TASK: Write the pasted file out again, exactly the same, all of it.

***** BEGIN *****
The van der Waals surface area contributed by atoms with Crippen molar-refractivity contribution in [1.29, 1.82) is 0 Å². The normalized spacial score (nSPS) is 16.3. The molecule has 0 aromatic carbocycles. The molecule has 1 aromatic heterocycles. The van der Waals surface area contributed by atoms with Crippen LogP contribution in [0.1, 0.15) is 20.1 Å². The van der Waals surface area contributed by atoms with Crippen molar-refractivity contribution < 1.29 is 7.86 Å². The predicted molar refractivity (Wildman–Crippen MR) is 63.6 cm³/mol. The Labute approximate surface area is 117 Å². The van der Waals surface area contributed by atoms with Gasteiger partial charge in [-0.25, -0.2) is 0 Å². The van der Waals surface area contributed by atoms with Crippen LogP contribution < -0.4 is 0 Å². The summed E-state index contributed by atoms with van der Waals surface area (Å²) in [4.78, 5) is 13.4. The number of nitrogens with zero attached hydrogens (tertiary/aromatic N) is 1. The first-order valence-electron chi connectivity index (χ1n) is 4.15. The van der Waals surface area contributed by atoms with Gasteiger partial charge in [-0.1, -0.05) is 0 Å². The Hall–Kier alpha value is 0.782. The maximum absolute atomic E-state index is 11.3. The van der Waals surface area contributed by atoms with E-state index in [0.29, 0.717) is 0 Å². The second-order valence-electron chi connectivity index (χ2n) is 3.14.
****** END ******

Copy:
The van der Waals surface area contributed by atoms with Crippen molar-refractivity contribution in [1.29, 1.82) is 0 Å². The normalized spacial score (nSPS) is 16.3. The molecule has 0 aromatic carbocycles. The molecule has 1 aromatic heterocycles. The van der Waals surface area contributed by atoms with Crippen LogP contribution in [0.1, 0.15) is 20.1 Å². The van der Waals surface area contributed by atoms with Crippen molar-refractivity contribution < 1.29 is 7.86 Å². The predicted molar refractivity (Wildman–Crippen MR) is 63.6 cm³/mol. The Labute approximate surface area is 117 Å². The van der Waals surface area contributed by atoms with Gasteiger partial charge in [-0.25, -0.2) is 0 Å². The van der Waals surface area contributed by atoms with Crippen LogP contribution < -0.4 is 0 Å². The summed E-state index contributed by atoms with van der Waals surface area (Å²) in [4.78, 5) is 13.4. The number of nitrogens with zero attached hydrogens (tertiary/aromatic N) is 1. The first-order valence-electron chi connectivity index (χ1n) is 4.15. The van der Waals surface area contributed by atoms with Gasteiger partial charge in [-0.1, -0.05) is 0 Å². The Hall–Kier alpha value is 0.782. The maximum absolute atomic E-state index is 11.3. The van der Waals surface area contributed by atoms with E-state index in [0.29, 0.717) is 0 Å². The second-order valence-electron chi connectivity index (χ2n) is 3.14.